To eclecticism and wide range can be added some weird omissions. This is most marked among the Americans (where, to name only the most obvious absentees, are Upton Sinclair, James T Farrell, Nelson Algren, Peter Taylor, Hubert Selby Jr and Fred Exley, of each of whom it can fairly be said that they left American English in a slightly different state from the condition in which they picked it up?) but it also applies to the 19th and 20th-century English. Among the former, no sign of Pierce Egan's rollicking Life in London (1823), which influenced practically every male writer of the next 40 years, Douglas Jerrold, R H Hutton, G H Lewes (his theatre criticism in particular) or half a dozen other stylists whose misfortune it was not to have left a single defining book for posterity to pillage.

The early 20th century is better covered, though I missed A C Benson, whose diaries Gross ought to know, and M R James. Meanwhile, the whole tradition of proletarian writing (Robert Tressell, Walter Greenwood, James Harley, Jack Common) escapes him completely.

Gross talks about it being possible to come away from the book "with some general sense of the evolution of English prose". This may be true of the pre-1900 extracts, and the bridges between, say, the Augustans and the Romantics, but I don't think it is true of the 20th century. If it comes to that, how has English prose evolved in the past 100 years, after the breakdown of Latinate, Victorian style?

Essentially, 20th-century English prose has become a kind of dogfight between the mandarin school (Waugh, Connolly, Powell et al) and the demotic (Orwell's baton taken up by the Angries). This battle has never been completely resolved, and some of its confusions are evident in the work of many a contemporary novelist. Martin Amis, for example, combines street-sharpery with a resolute, residual classicism. Little of this can be deduced from much of Gross's post-1945 offerings, which reduce themselves to fragments by the likes of Bradbury, Lodge and Co, or an unremarkable excerpt from Clive James's memoirs.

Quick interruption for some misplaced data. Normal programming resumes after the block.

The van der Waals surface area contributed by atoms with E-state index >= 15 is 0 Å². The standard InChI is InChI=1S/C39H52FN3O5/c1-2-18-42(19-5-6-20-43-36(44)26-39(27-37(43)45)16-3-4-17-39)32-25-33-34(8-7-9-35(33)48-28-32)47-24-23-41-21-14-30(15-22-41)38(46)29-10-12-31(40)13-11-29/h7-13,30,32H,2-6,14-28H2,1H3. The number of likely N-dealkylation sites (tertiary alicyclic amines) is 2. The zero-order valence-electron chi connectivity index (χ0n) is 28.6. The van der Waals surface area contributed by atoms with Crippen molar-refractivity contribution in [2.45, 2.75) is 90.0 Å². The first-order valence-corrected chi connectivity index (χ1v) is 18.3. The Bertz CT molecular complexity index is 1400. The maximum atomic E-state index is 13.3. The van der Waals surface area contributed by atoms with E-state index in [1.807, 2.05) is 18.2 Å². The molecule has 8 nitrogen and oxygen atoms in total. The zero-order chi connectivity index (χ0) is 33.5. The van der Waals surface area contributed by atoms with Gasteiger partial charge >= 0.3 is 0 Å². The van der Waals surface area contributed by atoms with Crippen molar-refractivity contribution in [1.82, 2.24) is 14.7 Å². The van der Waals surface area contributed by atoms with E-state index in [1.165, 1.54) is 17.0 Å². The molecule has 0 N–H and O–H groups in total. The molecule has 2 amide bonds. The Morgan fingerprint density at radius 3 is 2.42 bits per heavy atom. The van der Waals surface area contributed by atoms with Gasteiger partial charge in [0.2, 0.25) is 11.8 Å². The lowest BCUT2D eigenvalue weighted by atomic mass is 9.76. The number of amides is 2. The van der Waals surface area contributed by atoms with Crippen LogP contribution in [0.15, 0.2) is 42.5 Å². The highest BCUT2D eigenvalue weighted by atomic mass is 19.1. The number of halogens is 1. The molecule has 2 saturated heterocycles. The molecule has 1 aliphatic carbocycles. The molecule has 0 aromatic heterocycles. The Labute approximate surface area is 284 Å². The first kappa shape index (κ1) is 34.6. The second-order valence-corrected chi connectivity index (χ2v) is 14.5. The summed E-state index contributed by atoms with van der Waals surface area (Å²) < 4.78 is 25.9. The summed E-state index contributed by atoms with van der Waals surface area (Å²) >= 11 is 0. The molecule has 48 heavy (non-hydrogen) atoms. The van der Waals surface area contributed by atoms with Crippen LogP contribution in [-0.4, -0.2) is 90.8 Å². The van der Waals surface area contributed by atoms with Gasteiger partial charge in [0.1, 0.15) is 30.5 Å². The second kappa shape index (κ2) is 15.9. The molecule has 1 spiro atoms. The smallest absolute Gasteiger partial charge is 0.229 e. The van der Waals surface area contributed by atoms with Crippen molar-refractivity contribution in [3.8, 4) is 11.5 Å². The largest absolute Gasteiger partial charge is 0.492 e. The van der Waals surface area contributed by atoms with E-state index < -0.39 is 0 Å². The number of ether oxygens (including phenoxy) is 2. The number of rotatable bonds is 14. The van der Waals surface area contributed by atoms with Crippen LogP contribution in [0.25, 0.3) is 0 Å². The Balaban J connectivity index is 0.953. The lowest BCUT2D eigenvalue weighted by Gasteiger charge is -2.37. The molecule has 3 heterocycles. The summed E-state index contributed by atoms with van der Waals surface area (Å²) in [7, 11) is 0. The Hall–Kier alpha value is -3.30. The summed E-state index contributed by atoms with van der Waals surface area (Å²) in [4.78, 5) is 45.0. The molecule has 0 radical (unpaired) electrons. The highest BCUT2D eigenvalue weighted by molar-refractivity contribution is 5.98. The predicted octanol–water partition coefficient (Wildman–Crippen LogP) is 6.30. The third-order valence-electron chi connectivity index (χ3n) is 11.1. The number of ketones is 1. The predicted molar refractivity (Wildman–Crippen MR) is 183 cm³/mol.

If there's a complaint to be made about the English prose of the last quarter century as represented here, it's that there are too few polemical journalists: no sign of Shiva Naipaul, for instance, or E P Thompson. Vigorous English prose still gets written on this side of the Atlantic, of course: the old superiority-of-the-US-novel line seems barely tenable these days. But, somehow, little of it seems to surface in the pages of "literary" novels. The best writing of the late 1970s was far more likely to be found in the Spectator and New Statesman than in Margaret Drabble's sapless novels.

None of the foregoing is intended as a criticism of John Gross, whose The Rise and Fall of the Man of Letters (1969) is one of the classic exercises in literary historiography; merely a restatement of some of the difficulties involved in producing a book of this kind. As you might expect, contains some marvellous stuff, but it omits some too, and, as ever, one wishes that a few more risks had been taken. To borrow a form first coined by Francis King in a review of a Kingsley Amis novel: not many people could have produced a better anthology than this, but John Gross is one of them.